USPTO Publishes Final Rules on Preissuance Submissions
|Written by Gene Quinn
President & Founder of IPWatchdog, Inc.
Patent Attorney, Reg. No. 44,294
Zies, Widerman & Malek
Blog | Twitter | Facebook | LinkedIn
Posted: July 17, 2012 @ 4:22 pm
And round 2 of the implementation of the America Invents Act (AIA) at the United States Patent and Trademark Office (USPTO) has begun. Earlier today the USPTO published final rules to implement the preissuance submission provisions of the AIA. The preissuance submission final rules appear in the Federal Register and set forth the procedure that a third party must follow to submit patents, published patent applications, or other publications of potential relevance to the examination of another’s pending patent application.
“The preissuance submission provision in the America Invents Act aims to bring the most relevant prior art to the examiner’s attention as early as possible during prosecution to enhance examination effectiveness and efficiency,” said Under Secretary of Commerce for Intellectual Property and Director of the USPTO David Kappos. “The agency is please to publish the preissuance submission final rules in the Federal Register several weeks before September’s effective date of the provision to give stakeholders ample time to learn the requirements of the final rules.”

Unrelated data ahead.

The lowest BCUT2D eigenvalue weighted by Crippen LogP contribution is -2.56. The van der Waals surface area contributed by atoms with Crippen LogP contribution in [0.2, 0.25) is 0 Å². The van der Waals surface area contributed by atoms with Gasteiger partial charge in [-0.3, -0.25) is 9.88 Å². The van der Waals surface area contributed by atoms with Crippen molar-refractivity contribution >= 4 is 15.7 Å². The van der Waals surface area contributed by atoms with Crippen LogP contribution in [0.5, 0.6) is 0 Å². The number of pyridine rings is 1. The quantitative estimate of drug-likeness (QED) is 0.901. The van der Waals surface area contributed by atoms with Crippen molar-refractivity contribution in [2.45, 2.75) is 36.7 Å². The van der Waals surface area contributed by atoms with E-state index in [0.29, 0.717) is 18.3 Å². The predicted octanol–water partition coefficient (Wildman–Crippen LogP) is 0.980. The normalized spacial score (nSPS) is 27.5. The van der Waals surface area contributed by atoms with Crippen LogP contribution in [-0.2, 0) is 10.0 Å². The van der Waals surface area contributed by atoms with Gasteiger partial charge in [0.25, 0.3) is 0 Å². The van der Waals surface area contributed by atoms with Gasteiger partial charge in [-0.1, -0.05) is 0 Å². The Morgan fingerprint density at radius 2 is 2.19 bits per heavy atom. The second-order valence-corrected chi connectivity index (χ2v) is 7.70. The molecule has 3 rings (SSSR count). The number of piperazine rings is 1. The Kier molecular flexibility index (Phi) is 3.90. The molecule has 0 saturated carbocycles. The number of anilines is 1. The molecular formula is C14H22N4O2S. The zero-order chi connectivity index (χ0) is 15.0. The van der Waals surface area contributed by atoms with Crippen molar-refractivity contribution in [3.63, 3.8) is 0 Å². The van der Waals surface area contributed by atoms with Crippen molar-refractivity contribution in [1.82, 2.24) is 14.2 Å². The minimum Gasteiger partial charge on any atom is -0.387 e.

Now let’s turn to the specific changes to patent practice and procedure brought about as the result of the AIA and this new rule.
Pursuant to 35 U.S.C. 122(e), preissuance submissions of patents, published patent applications, or other printed publications may be made in patent applications. If a party is going to make a pre issuance submission it must be before the earlier of: (a) The date a notice of allowance is given or mailed in the application; or (b) the later of either six months after the date on which the application is first published, or the date of the first rejection of any claim by the examiner during the examination of the application. The statute also requires a concise description of the asserted relevance of each document submitted, payment of the inevitable fee, and a statement by the person making the third-party preissuance submission that the submission was made in compliance with statutory requirements of § 122(e).
The new final rule will go into effect on September 16, 2012, and will apply to all patents filed on or after that date, as well as application filed before the effective date. Under the new final rule, a preissuance submission must be timely filed, in writing, and contain: (1) a list identifying the items being submitted; (2) a concise description of the relevance of each item listed; (3) a legible copy of each non-U.S. patent document listed; (4) an English language translation of any non-English language item listed; (5) a statement by the party making the submission that the submission complies with the statute and the rule; and (6) the required fee.